How the bond system works

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The Independent Online
BONDS are issued at a fixed price, which is how the company or government raises cash as a loan from investors. In return the issuer pays investors a fixed interest rate, known as the coupon rate, every year until the bond matures. At which point investors get back their original capital.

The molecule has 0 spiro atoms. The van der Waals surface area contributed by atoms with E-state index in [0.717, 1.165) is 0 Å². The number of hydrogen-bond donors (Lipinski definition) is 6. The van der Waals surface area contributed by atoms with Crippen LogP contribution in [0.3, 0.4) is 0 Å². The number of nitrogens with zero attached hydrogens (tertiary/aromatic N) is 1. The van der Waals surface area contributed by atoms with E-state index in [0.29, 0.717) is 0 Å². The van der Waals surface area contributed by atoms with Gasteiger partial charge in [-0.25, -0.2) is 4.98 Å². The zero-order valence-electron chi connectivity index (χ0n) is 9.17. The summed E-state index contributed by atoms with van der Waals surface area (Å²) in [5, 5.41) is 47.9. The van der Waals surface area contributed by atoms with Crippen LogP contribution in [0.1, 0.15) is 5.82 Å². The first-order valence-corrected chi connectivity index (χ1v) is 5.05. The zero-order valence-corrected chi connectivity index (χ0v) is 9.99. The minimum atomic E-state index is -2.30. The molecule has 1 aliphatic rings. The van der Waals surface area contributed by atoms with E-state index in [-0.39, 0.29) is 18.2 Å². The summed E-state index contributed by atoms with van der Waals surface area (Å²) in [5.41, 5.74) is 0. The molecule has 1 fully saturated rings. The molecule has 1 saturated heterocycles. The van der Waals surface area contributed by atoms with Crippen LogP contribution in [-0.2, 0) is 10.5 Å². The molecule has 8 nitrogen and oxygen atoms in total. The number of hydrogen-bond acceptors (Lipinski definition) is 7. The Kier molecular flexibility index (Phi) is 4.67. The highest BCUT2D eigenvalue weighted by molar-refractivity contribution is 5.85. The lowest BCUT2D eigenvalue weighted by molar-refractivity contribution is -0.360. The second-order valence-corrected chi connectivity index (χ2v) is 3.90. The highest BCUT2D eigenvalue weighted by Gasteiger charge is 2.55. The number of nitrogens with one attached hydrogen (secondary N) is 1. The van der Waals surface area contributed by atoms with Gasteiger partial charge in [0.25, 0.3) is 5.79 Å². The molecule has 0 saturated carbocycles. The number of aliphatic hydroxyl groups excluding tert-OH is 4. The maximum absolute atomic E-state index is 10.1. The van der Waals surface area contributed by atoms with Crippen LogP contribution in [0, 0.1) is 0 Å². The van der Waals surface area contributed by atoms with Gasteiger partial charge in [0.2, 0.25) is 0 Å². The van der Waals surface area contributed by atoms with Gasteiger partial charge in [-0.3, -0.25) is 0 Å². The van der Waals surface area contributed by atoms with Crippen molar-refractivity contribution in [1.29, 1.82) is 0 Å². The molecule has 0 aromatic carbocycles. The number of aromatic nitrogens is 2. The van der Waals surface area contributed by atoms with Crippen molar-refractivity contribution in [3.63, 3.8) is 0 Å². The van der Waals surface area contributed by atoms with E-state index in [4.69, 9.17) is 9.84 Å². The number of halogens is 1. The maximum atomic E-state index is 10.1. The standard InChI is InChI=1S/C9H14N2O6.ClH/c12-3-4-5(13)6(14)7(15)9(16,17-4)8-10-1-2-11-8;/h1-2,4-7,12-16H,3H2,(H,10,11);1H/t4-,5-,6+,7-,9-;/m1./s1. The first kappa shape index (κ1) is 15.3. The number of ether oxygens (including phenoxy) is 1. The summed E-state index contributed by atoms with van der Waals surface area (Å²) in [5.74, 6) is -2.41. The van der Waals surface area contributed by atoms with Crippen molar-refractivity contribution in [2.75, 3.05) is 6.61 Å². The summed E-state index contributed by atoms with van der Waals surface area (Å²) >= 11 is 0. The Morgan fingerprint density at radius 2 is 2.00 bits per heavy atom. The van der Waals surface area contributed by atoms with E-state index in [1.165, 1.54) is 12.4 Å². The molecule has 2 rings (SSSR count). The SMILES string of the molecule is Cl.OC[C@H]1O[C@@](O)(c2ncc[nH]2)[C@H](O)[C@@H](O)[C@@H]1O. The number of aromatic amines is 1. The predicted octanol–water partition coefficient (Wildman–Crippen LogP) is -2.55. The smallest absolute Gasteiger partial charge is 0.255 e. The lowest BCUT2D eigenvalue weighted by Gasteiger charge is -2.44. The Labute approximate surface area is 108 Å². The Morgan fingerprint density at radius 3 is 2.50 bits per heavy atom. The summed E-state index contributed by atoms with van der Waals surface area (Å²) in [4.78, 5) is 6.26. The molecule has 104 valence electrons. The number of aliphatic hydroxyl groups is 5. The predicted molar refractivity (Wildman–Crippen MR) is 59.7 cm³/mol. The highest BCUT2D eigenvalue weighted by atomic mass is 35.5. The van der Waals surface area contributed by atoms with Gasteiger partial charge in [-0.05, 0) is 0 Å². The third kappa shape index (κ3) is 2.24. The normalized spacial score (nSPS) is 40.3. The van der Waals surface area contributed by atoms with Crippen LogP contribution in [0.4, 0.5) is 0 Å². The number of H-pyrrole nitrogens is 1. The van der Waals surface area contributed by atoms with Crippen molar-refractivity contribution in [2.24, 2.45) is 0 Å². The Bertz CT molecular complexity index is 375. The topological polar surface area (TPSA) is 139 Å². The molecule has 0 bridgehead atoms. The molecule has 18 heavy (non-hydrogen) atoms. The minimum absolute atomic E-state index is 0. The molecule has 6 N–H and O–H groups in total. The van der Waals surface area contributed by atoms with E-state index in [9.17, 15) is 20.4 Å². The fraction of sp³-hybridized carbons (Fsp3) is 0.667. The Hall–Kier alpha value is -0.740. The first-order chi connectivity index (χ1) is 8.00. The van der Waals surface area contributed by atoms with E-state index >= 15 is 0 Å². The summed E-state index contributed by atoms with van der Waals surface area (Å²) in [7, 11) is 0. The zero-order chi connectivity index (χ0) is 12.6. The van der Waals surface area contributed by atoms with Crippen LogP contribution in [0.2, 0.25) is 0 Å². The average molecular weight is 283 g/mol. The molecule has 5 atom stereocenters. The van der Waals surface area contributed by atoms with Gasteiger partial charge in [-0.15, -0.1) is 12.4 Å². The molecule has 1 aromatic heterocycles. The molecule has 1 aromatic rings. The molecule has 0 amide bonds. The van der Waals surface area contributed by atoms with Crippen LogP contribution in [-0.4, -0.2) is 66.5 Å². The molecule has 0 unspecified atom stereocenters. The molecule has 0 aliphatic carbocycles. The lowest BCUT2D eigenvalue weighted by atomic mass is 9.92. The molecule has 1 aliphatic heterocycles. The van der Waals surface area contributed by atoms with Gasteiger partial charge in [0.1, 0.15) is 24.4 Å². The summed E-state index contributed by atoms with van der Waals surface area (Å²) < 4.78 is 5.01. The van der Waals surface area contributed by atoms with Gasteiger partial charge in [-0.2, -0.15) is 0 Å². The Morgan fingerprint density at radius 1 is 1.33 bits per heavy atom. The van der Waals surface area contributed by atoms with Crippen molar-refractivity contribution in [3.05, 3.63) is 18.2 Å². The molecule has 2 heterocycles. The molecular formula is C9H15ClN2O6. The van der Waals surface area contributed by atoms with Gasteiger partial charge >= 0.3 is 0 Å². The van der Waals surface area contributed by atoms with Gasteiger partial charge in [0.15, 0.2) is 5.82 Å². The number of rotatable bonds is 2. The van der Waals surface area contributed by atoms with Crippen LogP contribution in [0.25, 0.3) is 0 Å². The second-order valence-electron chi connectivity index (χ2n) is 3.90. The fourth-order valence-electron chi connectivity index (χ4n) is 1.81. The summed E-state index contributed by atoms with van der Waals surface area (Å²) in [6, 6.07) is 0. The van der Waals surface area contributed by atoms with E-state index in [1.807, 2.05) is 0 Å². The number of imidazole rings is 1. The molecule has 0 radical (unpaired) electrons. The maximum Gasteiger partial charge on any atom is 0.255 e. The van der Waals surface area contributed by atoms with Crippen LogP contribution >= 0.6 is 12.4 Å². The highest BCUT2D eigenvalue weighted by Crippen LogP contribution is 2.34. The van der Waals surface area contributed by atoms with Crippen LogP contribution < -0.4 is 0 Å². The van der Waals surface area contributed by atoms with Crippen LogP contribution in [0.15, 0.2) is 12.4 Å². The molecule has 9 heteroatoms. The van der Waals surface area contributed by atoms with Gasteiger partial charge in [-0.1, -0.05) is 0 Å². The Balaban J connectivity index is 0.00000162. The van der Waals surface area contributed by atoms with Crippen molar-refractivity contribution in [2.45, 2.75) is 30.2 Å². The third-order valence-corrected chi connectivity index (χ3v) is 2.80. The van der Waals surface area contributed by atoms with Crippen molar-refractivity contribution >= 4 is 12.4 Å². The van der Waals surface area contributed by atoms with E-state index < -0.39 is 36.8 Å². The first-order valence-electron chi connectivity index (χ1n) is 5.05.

Between these dates, the bonds can be bought and sold on the markets. The price moves up and down in line with interest rates.

When interest rates rise, the price of a bond goes down because its coupon rate becomes less attractive than newer bonds issued when rates are higher.

If rates fall, the bond's coupon rate becomes more attractive to investors, which drives up the capital value of the bond on the open market.

The longer a bond has to go until maturity, the more it is affected by rate movements as no one can predict what will happen in the long term.